And if these all don’t quite meet your needs, we also offer a custom force evaluator, and we’ll see this in a moment.

But let’s start with linear gravity here first.

So the first thing you will notice is it exists in a region, in a domain as we previously said, and it has a strength, we’ve used the default strength of one here, but it’s also a directional force, and then we have used the familiar direction of gravity here, down, to show this example, but this can be directed anywhere, really.

So let’s look at how radial gravity differs from that of linear gravity.

And along with existing in a domain and having a strength, this has a position which can be modeled with radial gravity as a point mass.

And if you recall, the gravitational force between two masses is inversely proportional to the distance squared between the two masses.

So, here, that distance squared between the masses, that exponent, this is the fall off value of the field.

So as you get farther away from the position of the field, the force due to the field, it gets decreases.

And we also have a minimum radius property here, and this is just a way to specify how far from the position point an item must be in order to feel a resulting force due to this field.

So we also have a noise field, and the first thing you will notice about a noise field is, it’s time varying, and you can adjust this using the animation speed with a default value of one, and zero would indicate a static field.

You can also adjust the level of noise in the field using the smoothness property.

So let’s look at a custom field evaluator.

And this is really quite easy to use.

You create a UIFieldBehavior and initialize it with a field evaluation block.

We will then call your block with several field samples containing the position, velocity, mass, and charge, and time associated with that field sample and then you can use that to determine any resulting forces.

Here all we did was take the position, the x position, and map it to a sin wave.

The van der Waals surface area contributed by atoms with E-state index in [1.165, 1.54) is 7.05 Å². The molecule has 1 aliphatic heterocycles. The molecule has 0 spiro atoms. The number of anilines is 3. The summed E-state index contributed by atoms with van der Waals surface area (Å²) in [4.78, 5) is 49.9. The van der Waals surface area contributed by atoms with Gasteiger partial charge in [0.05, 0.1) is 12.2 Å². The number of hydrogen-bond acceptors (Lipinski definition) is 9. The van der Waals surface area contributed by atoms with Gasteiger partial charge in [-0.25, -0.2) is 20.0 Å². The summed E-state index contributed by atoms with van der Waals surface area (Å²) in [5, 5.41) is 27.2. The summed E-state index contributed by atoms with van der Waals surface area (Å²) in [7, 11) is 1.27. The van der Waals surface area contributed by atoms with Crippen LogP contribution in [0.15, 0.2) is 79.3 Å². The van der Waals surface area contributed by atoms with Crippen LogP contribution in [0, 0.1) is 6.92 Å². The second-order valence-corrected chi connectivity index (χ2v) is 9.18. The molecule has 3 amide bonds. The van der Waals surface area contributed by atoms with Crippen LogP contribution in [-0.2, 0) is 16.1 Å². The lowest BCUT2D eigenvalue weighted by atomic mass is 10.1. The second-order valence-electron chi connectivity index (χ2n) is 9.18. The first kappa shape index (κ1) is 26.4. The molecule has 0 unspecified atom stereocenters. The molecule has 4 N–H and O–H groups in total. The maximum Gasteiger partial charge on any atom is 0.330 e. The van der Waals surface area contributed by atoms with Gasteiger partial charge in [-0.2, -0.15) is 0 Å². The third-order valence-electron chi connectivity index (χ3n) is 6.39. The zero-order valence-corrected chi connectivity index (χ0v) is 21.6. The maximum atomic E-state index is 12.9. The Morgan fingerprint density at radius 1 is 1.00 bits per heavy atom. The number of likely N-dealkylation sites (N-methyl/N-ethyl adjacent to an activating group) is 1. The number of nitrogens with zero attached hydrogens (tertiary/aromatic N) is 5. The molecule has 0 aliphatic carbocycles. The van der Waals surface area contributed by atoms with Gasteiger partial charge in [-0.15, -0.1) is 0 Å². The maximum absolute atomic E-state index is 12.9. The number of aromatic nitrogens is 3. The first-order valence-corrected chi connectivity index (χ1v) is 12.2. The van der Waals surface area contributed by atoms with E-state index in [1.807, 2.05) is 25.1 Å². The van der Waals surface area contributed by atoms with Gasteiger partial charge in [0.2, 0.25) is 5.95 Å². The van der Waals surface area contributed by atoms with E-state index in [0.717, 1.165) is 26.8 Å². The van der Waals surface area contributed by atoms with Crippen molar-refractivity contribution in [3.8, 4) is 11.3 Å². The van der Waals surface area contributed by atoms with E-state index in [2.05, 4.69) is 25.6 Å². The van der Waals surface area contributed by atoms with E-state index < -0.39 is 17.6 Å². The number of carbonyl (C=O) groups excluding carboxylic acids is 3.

Pretty cool result.

So these are the some of the basic built-in fields and a basic overview of UIFieldBehavior.

I would like to invite up David to give you a quick example of showing an inaction.


DAVID DUNCAN: Hello, everybody, and we are going to take you through an example of something that I’m certain you have all seen before.

As I’m sure you have all used FaceTime at some point or another, and so we just have an example of building a very similar UI for managing your face in the screen.

As you have been able to see as I have gone through here, the square moves very nicely as I move it around the screen, and if I pull it a little away from the corner it bounces back.

If I pull farther, it has that nice ease-in curve as we are going.

And if I throw it down, it kind of bounces off very playfully all around the edges.

And you will note when I threw it down, it didn’t just kind of go straight to where it was supposed to go, it actually had a little physics, it bounced off the side of the screen and came back into position.

Now, I can do a little thing and trigger a debugging view of what those forces fields look like.

In this case you can see that we [Applause]

In case, you can see that we have four spring fields running around here, and we have got an easy way to explain what’s going on so if we put this right on the edge, we know it is going to bounce back.

And if we kind of straddle two, then depending on where we straddle it will pick one side or the other.

And go through the middle, and it just picks whichever is closest.

So let’s see how we set this up, and how we can actually set this all ourselves.

So the first thing that we have is this StickyCorners behavior, and as Mike mentioned, it’s built up of other behaviors to form this complex behavior that does everything we want.

In this case, it has got a collision behavior, because we wouldn’t want your face to rocket off the side of the screen.

And we have a dynamic item behavior, that affects the properties of that face.

In this case, we reduce its density to it’s really light feeling in the engine, but we increase its resistance to motion so that when it finds a place to settle it doesn’t keep spinning around in that location.

And finally we disable rotation, because that wouldn’t make any sense.

You don’t want your face spinning around as it’s going around the screen.

Finally, we have these field behaviors, the four spring fields that map out the four corners, and we add those to the behavior too.

Now whenever somebody adds this StickyCorners behavior, they get all of this behavior for free.

Next, over here in the view controller, we go to all the usual stuff where we set up our view hierarchy, but then we also add a pan gesture recognizer so that the user can pick up the face and move it around the screen.